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EconomicPolicyInstitute August 8, 2008

With grim economic news coming from many directions, it is easy to get discouraged about our ability to repair the damage of years of failed economic policies. And yet, there are pragmatic solutions to our biggest challenges, including ways to restore health care and retirement security, to create family-supporting jobs, and to re-establish a leadership role in the global economy. Collaborating with some of the nation’s top progressive thinkers, EPI researchers have been exploring and refining solutions for the better part of two years. Now, just in time for national debates on economic direction, EPI has compiled the best of these proposals into a small, easy-to-read policy handbook called A Plan to Revive the American Economy. Hard copies of the 96-page booklet will be available soon. For detailed reports, video of panel discussions, and more on the ongoing effort to build a better way forward, please see

Why we need solutions
In this week’s Economic Snapshot, EPI economist Heidi Shierholz shows how the 2000s business cycle compared to that of the 1990s. In a word: dismal. Job growth was far slower in the latest cycle—0.6% versus 1.8%—and was insufficient to keep up with population growth. For the first business cycle on record, the employment-to-population ratio declined over the 2000s, dropping by 1.5 percentage points. Over the 1990s the employment-to-population ratio increased by 1.7 percentage points.

Developing a better trade policy
The Global Policy Network, an EPI-affiliated network of policy and research centers around the world, has started work on developing a model trade agreement that would promote fair and sustainable growth, in contrast to current models. GPN organizer Tony Avirgan traveled last month to Medellin, Colombia, where he met with participants from Brazil, Colombia, and Costa Rica to begin the process. A second brainstorming session is set for next week at EPI’s Washington, D.C. offices. The effort was made possible by a grant from the Ford Foundation.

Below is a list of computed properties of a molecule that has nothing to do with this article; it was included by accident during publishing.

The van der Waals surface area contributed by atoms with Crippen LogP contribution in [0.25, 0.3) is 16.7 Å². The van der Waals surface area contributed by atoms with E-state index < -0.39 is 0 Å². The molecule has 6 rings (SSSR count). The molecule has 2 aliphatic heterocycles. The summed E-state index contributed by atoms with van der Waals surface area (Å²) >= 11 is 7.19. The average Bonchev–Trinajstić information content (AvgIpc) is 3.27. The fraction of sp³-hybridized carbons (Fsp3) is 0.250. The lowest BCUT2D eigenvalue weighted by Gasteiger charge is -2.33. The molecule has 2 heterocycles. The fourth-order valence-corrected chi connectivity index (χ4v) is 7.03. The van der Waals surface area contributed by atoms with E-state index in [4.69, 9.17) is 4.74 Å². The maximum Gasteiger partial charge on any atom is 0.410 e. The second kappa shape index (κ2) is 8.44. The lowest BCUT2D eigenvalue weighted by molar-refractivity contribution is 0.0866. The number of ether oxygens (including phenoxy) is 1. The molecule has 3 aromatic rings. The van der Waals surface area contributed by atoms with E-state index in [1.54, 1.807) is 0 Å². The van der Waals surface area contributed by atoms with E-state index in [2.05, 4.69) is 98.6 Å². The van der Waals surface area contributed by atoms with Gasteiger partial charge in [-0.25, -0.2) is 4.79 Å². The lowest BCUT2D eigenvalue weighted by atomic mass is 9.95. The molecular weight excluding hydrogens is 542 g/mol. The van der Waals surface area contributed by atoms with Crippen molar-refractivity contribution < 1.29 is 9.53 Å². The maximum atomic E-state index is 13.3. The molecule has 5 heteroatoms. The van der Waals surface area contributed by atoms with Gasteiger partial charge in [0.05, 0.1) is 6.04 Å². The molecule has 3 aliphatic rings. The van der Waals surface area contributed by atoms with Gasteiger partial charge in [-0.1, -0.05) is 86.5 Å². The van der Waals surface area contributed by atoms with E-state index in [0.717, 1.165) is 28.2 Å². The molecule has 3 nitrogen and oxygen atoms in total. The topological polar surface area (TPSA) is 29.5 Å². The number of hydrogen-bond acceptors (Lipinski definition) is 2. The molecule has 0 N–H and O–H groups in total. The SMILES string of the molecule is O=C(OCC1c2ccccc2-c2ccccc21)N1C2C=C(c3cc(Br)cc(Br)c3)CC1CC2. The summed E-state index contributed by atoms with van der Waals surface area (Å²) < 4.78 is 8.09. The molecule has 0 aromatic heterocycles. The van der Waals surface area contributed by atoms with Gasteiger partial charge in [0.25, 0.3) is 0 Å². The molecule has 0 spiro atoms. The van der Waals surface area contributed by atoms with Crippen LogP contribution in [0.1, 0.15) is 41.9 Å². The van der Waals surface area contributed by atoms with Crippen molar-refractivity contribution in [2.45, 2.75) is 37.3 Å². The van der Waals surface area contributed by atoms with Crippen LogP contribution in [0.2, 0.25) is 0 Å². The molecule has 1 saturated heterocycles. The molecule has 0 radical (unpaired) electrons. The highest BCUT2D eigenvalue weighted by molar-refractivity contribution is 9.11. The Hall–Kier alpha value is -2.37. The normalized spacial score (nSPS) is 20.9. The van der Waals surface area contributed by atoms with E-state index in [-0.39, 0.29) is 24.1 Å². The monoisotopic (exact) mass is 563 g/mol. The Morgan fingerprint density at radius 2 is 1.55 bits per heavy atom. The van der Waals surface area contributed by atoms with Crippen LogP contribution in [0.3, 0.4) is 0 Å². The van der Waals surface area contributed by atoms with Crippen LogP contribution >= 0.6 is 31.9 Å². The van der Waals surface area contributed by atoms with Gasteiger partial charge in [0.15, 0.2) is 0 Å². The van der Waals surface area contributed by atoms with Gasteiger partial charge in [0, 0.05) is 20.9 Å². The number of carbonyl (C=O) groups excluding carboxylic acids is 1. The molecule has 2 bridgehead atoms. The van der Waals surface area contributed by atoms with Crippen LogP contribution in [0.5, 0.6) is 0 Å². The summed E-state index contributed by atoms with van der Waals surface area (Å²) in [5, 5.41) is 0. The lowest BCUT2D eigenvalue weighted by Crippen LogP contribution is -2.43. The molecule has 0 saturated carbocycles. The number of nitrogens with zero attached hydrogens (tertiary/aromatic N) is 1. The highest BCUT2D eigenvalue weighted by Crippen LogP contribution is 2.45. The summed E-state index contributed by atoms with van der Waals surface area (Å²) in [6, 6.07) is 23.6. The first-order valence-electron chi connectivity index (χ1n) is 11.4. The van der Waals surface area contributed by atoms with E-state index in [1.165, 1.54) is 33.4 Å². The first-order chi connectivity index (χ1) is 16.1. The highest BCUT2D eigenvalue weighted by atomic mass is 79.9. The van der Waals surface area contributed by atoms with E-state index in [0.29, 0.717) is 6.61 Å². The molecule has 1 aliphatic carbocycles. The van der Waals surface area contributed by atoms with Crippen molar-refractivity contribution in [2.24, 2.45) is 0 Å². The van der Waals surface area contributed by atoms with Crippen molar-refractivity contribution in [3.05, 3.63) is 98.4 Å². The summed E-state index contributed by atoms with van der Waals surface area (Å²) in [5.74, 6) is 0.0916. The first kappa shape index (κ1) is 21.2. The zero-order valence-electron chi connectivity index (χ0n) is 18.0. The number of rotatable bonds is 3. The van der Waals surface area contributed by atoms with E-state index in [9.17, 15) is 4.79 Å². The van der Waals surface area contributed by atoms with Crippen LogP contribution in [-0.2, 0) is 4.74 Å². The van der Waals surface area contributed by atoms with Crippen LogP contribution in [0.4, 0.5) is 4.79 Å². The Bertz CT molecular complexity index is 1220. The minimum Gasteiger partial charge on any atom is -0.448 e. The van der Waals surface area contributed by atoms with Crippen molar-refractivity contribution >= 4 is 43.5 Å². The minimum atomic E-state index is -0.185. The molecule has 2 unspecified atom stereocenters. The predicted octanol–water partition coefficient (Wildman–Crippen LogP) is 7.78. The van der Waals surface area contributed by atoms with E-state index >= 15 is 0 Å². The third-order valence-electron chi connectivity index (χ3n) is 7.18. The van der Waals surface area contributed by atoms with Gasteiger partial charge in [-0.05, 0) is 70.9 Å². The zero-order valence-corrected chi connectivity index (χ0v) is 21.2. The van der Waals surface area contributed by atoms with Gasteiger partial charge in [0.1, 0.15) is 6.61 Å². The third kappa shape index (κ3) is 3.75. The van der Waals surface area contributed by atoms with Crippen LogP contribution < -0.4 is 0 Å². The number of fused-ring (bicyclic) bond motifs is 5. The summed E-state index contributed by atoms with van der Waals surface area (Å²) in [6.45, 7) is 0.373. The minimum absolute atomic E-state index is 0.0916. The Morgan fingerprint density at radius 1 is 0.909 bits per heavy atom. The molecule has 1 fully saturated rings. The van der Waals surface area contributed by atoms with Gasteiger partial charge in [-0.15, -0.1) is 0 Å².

From the EPI Blog
Dan Essrow
Urban Outfitters Gets into the Holiday Spirit by Asking its Employees to Work for Free
Robert E. Scott
Failure to Stem Dollar Appreciation Has Put Manufacturing Recovery in Reverse
Josh Bivens
ACA Excise Tax on Expensive Health Plans is an Unambiguous Pay Cut
Ross Eisenbrey
Human Resources Group Shoots at Obama Overtime Rule but Misses
Josh Bivens and Elise Gould
Tax on Expensive Health Insurance Plans Could Cut Care Along With Costs
Working for people who work for a living.
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